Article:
Does reading or watching the news depress you? It does me!!! In fact, I have not watched the news on TV for years. I do not get a newspaper either. I have a couple of news sources on my Google homepage and I scroll through the headlines and choose whether or not to read a story. A lot of the time, it depends on my mood. If I am not feeling too tired or stressed, I might read 5-6 stories. On a bad day, I might read one.
One of the things that has bothered me for years is what is considered priority news. This week it is the death of Whitney Houston. Two weeks ago, it was the Super Bowl and whether or not Payton Manning was staying with the Colts (at least here in Indy). From now until the beginning of May, there will be never-ending stories and ads for the upcoming presidential primaries. If I want to know what is happening in the rest of the world, I often have to turn to BBC or a specific world page. But even then, the stories tend to focus on the Middle East and ignore other countries. For that matter we ignore issues within our own country like poverty, inequality and poor education.
It is easy to blame the news companies for slanting the news, but really they are a business and businesses will cater to the customer. So why is our focus on celebrities first, internal politics second, oil rich countries third and other stories not at all? Oops, I forgot sports, they tend to fall between second and third depending on the person.
Many say that we focus on the tragedies of celebrities because there is some comfort in knowing even the rich and famous suffer as we do. Just look at the influx of “reality” shows. We are now creating celebrities like teen moms just so we can talk about how hard their lives are.
Others believe we focus on things that are close to home because they are in our control so to speak. I have control over whether or not I buy a Whitney Houston CD. Shows are made and cancelled based on the whims of the consumer. Even politics feel sort of in our control because we can vote someone in or out. News of countries far away and issues close to home that appear to have no tie to me economically or physically are out of my realm of control and therefore are not of interest.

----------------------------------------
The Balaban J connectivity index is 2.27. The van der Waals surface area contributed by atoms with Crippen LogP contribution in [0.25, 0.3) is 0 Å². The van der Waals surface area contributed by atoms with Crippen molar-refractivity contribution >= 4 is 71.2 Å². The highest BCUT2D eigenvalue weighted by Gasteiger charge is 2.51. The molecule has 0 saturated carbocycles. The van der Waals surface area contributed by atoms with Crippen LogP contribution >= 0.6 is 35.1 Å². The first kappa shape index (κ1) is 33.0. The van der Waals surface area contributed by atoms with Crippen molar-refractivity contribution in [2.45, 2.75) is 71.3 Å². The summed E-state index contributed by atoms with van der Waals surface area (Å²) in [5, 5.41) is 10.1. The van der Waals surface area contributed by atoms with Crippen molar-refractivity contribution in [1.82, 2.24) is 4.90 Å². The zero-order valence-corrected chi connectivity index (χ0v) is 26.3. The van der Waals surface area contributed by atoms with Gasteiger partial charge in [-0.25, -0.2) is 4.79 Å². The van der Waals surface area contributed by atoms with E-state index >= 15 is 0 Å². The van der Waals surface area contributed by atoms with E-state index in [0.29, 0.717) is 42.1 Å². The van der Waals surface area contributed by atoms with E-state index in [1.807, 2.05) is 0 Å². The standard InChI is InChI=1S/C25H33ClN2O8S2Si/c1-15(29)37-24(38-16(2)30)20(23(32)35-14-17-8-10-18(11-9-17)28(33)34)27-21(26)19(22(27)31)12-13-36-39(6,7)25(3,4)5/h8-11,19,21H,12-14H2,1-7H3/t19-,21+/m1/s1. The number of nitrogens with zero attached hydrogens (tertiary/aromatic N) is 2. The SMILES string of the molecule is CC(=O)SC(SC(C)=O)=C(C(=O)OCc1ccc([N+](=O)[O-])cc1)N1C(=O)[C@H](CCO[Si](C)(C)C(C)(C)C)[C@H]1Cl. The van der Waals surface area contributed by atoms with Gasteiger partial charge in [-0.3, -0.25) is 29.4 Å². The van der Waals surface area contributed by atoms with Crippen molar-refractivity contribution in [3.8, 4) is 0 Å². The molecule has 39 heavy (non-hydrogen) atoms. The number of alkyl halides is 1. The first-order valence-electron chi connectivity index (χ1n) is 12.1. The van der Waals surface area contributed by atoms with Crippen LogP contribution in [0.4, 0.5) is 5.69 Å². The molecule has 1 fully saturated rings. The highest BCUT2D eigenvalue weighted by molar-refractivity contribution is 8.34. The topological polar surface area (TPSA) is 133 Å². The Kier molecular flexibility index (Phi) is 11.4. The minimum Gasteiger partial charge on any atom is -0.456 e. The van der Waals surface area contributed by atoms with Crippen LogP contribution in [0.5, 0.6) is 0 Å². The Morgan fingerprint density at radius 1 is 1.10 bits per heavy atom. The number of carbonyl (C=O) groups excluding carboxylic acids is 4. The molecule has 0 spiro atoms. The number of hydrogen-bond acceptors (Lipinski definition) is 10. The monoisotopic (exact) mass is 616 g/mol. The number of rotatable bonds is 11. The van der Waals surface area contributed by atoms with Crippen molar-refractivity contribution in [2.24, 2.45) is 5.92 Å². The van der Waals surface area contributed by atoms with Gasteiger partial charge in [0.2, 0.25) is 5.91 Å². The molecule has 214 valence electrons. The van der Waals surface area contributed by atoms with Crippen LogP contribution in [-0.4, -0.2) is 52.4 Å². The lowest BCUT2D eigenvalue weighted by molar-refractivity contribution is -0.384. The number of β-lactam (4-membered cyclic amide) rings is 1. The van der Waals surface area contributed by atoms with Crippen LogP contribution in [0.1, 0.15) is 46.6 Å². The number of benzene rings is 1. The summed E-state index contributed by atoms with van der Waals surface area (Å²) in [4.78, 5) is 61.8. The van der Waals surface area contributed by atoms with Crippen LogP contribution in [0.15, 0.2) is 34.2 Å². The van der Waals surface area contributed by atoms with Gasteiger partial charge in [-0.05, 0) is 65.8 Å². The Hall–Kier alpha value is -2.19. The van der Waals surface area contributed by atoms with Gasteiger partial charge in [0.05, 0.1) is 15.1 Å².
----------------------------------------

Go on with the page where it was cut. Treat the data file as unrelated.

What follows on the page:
We see a picture like the one above and we recognize the truth but we are at a loss of what to do. We can give money to organizations, but how many are they touching? We can take a mission trip, but while that week is helpful, it is just a week.
I suggest we need to make a change of attitude. Instead of letting others dictate what is important and what is not, take a little time to find the truth. One night a week, forgo your nightly game of Bejeweled on Facebook (or whatever is your “time waster”) and Google poverty in America. The Children’s Defense Fund always has up to date stats. Instead of watching a show about the Kardashians this week, visit all the political candidates web pages and see where they stand on improving education and equality in our country and around the world. Be discerning about what newspapers, magazines and TV stations you support through your subscriptions and your time. Search through and see if they are putting any time into issues that matter to you. If not cancel your subscription and tell them why.
As I said, we are a consumer driven country. If we demand a change, a change will happen. But it must start with us!